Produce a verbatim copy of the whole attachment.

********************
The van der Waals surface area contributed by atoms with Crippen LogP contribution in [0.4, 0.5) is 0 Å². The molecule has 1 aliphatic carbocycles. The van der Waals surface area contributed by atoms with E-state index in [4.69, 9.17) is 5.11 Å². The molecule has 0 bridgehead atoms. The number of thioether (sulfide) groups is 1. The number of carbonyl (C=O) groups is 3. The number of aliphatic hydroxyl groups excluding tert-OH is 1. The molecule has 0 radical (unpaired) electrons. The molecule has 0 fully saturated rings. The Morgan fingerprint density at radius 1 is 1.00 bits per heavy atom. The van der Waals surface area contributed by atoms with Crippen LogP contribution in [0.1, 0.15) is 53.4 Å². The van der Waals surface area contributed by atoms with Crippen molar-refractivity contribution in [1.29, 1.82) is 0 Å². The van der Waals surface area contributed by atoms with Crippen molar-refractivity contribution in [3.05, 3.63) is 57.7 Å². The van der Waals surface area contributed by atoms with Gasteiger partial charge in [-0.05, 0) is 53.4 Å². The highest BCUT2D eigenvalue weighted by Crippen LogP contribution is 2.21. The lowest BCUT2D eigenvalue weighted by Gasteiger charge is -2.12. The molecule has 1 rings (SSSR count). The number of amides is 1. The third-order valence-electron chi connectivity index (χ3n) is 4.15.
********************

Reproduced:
The van der Waals surface area contributed by atoms with Crippen LogP contribution in [0.4, 0.5) is 0 Å². The molecule has 1 aliphatic carbocycles. The van der Waals surface area contributed by atoms with E-state index in [4.69, 9.17) is 5.11 Å². The molecule has 0 bridgehead atoms. The number of thioether (sulfide) groups is 1. The number of carbonyl (C=O) groups is 3. The number of aliphatic hydroxyl groups excluding tert-OH is 1. The molecule has 0 radical (unpaired) electrons. The molecule has 0 fully saturated rings. The Morgan fingerprint density at radius 1 is 1.00 bits per heavy atom. The van der Waals surface area contributed by atoms with Crippen LogP contribution in [0.1, 0.15) is 53.4 Å². The van der Waals surface area contributed by atoms with Crippen molar-refractivity contribution in [1.29, 1.82) is 0 Å². The van der Waals surface area contributed by atoms with Crippen molar-refractivity contribution in [3.05, 3.63) is 57.7 Å². The van der Waals surface area contributed by atoms with Gasteiger partial charge in [-0.05, 0) is 53.4 Å². The highest BCUT2D eigenvalue weighted by Crippen LogP contribution is 2.21. The lowest BCUT2D eigenvalue weighted by Gasteiger charge is -2.12. The molecule has 1 rings (SSSR count). The number of amides is 1. The third-order valence-electron chi connectivity index (χ3n) is 4.15.